If greening up your diet, even step by step and at your own pace seems too overwhelming to start on your overall path to a healthier lifestyle, how about kicking things off with a kitchen makeover (or if you are like me, just a clean-up really)? After all, the container you put your food in matters just as much as the kind of food you put in it. Plus it’s January, no better timing for a quick new year’s healthy start resolution.
Well, about the quick part of it, what seemed like a quick project took me several days to complete and testifies about how sunk into hazardous material, mostly plastic, our daily life is. My goal was to replace all of it with glass, stainless steel and wood. I know not all plastics are (deemed) dangerous but being an adept of the precautionary principle, I am wary of them. Just like one day, wine is said to be good for your health, the next day it is the worst drink you could possibly have. Hence my decision to completely rule it out. After all, there are known safer options. Expensive move? In my case, no cost involved. As I re-discovered all the items living in my kitchen, I realized I pretty much owned both a more dangerous and a healthier versions of everything. If not more. And many of them were collecting dust anyway. So it was more about piling up undesirable objects and de-cluttering than making a “to re-buy” list of things I had just gotten rid of. And I bet I am not alone in that situation!
Some items are easy to replace and rank lower on the replacement list, like my utensils’ plastic drawer organizer (I still have it for now, I will replace it with a bamboo one) since it is not in direct contact with food. It is more about having offgassing plastic in my kitchen, which, don’t get me wrong, is an issue we can deal with, to some extent. Others, like food containers and cookware are somewhat harder to replace but they are also critical pieces that need to be dealt with first hand. Indeed, as they get heated, toxic chemicals (e.g. BPA, used to harden plastics, or Phthalates, used to soften plastics) leach into the food you store or prepare in them.
I started by removing all take-out plastic boxes Green Dad and I kept and used as lunch containers everyday. Some were not even recyclable! I never went the extra step of heating my meal in the microwave at work, but Green Dad did and the thought of it still gives me the chills. All gone and replaced with healthier ceramic or Pyrex glass containers (note: remove the lid when you put it in the microwave). I know, Pyrex production is a polluting one but I already had these so I might as well use them… I also brought back to the front our Corningware glass containers, a wedding gift set we now use everyday as they proved to be both convenient and resistant.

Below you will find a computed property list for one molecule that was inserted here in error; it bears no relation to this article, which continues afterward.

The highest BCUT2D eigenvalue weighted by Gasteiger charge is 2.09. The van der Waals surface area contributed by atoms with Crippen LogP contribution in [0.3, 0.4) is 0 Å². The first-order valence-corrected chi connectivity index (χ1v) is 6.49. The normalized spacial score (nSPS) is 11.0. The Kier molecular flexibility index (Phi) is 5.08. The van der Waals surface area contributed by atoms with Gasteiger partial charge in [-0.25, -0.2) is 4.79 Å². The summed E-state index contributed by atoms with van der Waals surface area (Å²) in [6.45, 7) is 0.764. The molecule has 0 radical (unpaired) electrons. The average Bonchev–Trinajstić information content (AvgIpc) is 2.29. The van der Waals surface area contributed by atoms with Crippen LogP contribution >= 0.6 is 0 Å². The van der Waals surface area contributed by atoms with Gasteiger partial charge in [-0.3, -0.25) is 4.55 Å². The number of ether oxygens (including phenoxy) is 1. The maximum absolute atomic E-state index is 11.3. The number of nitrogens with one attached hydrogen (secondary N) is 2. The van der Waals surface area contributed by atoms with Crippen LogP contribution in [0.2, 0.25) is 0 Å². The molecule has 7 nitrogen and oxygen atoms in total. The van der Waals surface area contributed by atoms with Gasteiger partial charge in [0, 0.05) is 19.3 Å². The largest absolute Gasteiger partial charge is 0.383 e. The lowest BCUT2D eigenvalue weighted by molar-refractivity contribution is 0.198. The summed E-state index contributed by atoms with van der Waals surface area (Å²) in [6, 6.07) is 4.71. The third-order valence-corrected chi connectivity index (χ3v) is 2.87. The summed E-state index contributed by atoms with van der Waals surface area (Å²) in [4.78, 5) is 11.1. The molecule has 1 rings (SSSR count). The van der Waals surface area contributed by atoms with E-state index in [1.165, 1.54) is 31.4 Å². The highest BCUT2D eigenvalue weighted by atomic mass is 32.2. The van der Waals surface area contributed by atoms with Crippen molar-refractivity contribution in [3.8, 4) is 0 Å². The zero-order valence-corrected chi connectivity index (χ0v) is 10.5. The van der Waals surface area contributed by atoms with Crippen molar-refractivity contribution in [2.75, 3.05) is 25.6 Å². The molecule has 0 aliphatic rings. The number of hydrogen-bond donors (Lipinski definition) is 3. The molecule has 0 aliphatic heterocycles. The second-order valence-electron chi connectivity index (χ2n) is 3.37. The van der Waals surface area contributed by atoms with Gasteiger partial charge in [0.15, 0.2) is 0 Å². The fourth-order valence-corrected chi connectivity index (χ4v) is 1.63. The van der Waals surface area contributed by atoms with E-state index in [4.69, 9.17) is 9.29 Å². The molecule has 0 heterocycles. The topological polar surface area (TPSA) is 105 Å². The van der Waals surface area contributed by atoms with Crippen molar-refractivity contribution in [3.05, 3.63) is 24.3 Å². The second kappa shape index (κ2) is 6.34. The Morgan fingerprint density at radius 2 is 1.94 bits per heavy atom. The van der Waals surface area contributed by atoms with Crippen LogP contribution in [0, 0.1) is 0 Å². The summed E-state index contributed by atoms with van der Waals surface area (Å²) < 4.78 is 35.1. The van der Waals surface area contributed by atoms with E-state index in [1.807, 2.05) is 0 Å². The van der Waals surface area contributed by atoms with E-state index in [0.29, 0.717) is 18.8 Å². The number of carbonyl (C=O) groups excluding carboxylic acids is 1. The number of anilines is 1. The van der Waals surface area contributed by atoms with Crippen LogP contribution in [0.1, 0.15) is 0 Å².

I put aside a big set of pans and saucepans, lined with non-sticky material. Don’t want that in my food! And I brought our stainless steel set back to the front and have been using it ever since. A much healthier option.
I had so many more unreliable items… Exit plastic colanders, measuring cups and spoons, utensils and serving cutlery, beverage containers, everyday glasses, salad bowls, cutting boards, grains and beans storage jars. Exit too aluminum cake molds, containers and storage boxes… All replaced with healthier stainless steel, glass or wood counterparts.
You may think I created a lot of waste? Not one ounce. I either freecycled or recycled all plastic containers and other plastic and aluminum items. I started my own green journey for a healthier lifestyle, but for those who had not and would have bought these items anyway, well I saved them money and got consolation in the fact that I recycled and preserved our landfill. I still wonder how I managed to own so many of one same item at once. Like my 8 cutting boards! 3 were plastic and are gone, but I still have 5, and they serve different purposes (e.g. the one surviving meat-eater of the family has his own, and for the rare pizza, there is a dedicated one too). I guess it was just the opportunity that created the purchase, not so much the need. But I am more aware of these tricks now, and this will never be the same again.
Do you have a lot of plastic items in your kitchen? If so, do you think they could easily be replaced with healthier options?
Would you be willing to change your ways for a greener, safer healthier kitchen in your home?
You may want to pay a visit to Beth Terry’s blog and website. Both are full of tips, insights and good reasons to reduce the amount of plastic in your life. http://myplasticfreelife.com/about-me/